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    Trailblazer Finds Place in Pioneering Wing

    Trailblazer Finds Place in Pioneering Wing

    Photo By Master Sgt. Neil Ballecer | U.S. Air Force 1st Lt. Renee Miller, 163d Aircraft Maintenance Squadron, California...... read more read more



    Story by Senior Airman Neil Mabini 

    163d Attack Wing

    MARCH AIR RESERVE BASE, Calif. -- “Whoa, whoa, whoa… Let’s talk about this,” said a mother to her 17-year-old daughter who had just announced her decision to join the military.

    Now an aircraft maintenance officer with the 163d Attack Wing, California Air National Guard, U.S. Air Force 1st Lt. Renee Miller recalls the moment she told her mother of her decision to enlist.

    “I was still in high school,” Miller recounted. “I came home from school one day and said, ‘Mom I’m joining the Air Force.’”

    As a young adult, Miller realized that she needed guidance after high school. This fueled her decision to attend college and join the military.

    “I was told that the military could assist me with finding a career and paying for college,” said Miller. “Not wanting to pass on a good opportunity I said, ‘Sign me up!’”

    Miller was the first person in her family to join the military. She served as an enlisted Airman for 14 years prior to commissioning as a maintenance officer in 2018. During her enlisted years, she earned two associate degrees, a bachelor’s degree, and her master’s degree with a majority of the educational costs covered by military tuition assistance. In August of 2020, she transitioned to the 163d Aircraft Maintenance Squadron where she serves as the officer-in-charge of operations.

    “Although joining the military is a big decision, it is the best decision I’ve ever made,” said Miller.

    Having spent most of her military career assigned to the 163d Attack Wing, Miller has been a part of the unit as it experienced a number of firsts which changed the paradigm of the enterprise.

    As a young enlisted Airman working in maintenance plans and scheduling, Miller was part of the Wing when it became the first Air National Guard unit to receive the MQ-1 Predator remotely piloted aircraft. She continued to serve in that role when the Wing became the first to use the aircraft to provide Incident Awareness and Assessment support to CALFIRE and other civil authorities responding to the California wildfires.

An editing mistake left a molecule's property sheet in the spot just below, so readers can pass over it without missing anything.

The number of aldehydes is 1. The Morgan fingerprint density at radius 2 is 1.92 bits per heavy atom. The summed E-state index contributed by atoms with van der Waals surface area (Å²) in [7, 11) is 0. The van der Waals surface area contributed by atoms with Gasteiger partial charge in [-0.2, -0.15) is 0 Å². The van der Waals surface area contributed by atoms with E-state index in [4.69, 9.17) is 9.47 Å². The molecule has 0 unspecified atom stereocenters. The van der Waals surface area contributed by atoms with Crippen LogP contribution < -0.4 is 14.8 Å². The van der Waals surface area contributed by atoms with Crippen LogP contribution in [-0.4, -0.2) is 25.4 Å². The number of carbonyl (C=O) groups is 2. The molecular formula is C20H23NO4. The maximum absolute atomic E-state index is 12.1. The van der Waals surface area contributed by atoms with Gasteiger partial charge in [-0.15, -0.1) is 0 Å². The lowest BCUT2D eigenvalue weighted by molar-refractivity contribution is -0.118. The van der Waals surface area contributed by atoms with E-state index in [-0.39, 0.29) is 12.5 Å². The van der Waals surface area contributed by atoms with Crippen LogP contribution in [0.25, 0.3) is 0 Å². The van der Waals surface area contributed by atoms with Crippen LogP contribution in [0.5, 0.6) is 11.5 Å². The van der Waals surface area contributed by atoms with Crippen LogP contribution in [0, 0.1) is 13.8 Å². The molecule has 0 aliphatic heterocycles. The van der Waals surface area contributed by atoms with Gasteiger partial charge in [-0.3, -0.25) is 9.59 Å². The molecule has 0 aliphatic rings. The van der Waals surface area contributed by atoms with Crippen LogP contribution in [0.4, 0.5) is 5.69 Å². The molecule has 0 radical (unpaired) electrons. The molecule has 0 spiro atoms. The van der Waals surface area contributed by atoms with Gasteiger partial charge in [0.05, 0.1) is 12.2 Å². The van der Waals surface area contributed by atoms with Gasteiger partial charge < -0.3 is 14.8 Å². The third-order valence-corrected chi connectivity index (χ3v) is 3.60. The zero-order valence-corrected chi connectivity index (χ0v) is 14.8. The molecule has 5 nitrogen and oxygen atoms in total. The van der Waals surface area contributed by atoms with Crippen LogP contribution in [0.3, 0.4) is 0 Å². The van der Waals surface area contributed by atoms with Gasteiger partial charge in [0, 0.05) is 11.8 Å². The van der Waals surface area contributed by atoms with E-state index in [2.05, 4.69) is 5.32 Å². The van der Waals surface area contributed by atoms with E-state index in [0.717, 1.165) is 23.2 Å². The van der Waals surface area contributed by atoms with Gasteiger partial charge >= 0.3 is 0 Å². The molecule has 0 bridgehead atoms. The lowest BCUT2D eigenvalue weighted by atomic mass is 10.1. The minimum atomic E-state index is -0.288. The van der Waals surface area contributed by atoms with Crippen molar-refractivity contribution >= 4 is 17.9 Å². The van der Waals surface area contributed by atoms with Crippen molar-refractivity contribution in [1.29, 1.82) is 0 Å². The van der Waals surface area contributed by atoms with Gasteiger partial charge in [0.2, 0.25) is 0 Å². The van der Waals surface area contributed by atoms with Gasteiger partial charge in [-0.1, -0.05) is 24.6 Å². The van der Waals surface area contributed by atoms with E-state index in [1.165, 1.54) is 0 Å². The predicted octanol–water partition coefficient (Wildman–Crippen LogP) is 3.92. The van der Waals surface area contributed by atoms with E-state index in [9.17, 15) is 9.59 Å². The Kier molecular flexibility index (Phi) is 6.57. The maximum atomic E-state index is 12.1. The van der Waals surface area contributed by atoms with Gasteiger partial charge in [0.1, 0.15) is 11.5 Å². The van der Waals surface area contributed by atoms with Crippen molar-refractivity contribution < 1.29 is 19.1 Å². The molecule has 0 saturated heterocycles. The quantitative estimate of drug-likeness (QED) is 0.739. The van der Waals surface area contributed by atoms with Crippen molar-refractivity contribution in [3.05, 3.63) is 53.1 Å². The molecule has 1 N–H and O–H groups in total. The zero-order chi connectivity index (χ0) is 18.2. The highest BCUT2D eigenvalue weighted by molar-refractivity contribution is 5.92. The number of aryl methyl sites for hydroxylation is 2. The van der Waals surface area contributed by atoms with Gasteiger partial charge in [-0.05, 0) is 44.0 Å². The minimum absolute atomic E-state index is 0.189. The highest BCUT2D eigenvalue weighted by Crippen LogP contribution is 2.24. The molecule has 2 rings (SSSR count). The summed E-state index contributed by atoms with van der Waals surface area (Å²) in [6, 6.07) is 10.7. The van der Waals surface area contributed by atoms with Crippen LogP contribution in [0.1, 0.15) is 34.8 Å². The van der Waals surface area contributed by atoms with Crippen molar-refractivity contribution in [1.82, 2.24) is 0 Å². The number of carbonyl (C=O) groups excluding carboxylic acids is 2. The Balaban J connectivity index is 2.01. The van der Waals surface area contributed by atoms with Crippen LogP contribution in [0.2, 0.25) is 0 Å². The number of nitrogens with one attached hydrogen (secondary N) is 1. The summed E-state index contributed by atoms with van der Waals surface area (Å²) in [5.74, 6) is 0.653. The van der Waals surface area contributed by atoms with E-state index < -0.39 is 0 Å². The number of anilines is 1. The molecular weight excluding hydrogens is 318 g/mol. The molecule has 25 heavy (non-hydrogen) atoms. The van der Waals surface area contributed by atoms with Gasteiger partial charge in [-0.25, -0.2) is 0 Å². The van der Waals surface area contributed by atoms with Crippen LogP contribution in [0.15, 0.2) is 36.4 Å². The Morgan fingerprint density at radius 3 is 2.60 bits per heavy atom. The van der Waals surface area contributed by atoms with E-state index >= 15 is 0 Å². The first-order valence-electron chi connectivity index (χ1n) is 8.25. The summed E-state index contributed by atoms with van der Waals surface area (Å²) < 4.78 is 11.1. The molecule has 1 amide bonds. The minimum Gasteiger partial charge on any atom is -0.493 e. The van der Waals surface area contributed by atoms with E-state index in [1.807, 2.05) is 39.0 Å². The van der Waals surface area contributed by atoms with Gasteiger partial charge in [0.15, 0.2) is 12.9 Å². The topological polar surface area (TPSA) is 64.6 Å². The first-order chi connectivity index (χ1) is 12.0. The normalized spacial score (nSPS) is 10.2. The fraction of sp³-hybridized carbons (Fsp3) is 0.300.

“The work was enjoyable because of the people I worked with,” said Miller. “I had plenty of good senior noncommissioned officers who mentored me and encouraged me to volunteer for any opportunity.”

    Shortly after Miller returned from her 2014 deployment to Afghanistan, she contributed to the Wing’s successful conversion from flying the MQ-1 Predator to the MQ-9 Reaper. She also participated in the stand-up of the Wing’s Hap Arnold Innovation Center, the first and only one of its kind in the ANG. This center produced innovations that securely bridged the communications gap between military and civilian networks.

    In 2017, amidst working full-time for the Wing, Miller earned a master’s degree in organizational leadership and went on to commission as a maintenance officer.

    “I love being a part of maintenance. The culture we’ve built here is amazing. We’re just one big happy family,” said Miller. “When I became an officer, it felt like restarting my career over again, but it’s given me a different perspective on everything we do in the military. I feel like I could make a difference.”

    In March of 2021, Miller received an opportunity to make a tangible difference when she accepted the task to lead a maintenance team that would spearhead an initiative for the Wing.

    “We were tasked with moving a ground control station along with its support equipment to set up an MQ-9 Reaper launch and recovery site at Beale Air Force Base, California,” said Miller.

    Establishing the site and stationing an MQ-9 Reaper at Beale AFB would cut hours from the aircraft’s transit time allowing it to stay on station longer to provide emergency support.

    Coordinating and executing the setup of the forward operating site from scratch was yet another “first” for Miller. “Since I’ve been in the unit, I’ve never done anything like that before,” said Miller.

    The team’s efforts at Beale AFB not only increased the Wing’s capability to provide emergency homeland defense support, it also showcased the Wing’s ability to efficiently set up a mobile MQ-9 Reaper ground control station that is fully capable of launching and receiving the aircraft.

    “I was only one piece of a big puzzle. It took several teams from the 163d to move the station to Beale,” said Miller. “Overall, I was happy and honored to take part in the whole initiative, as well as grateful to be part of this Wing and where it’s going.”



    Date Taken: 08.27.2021
    Date Posted: 08.31.2021 13:37
    Story ID: 404089

    Web Views: 227
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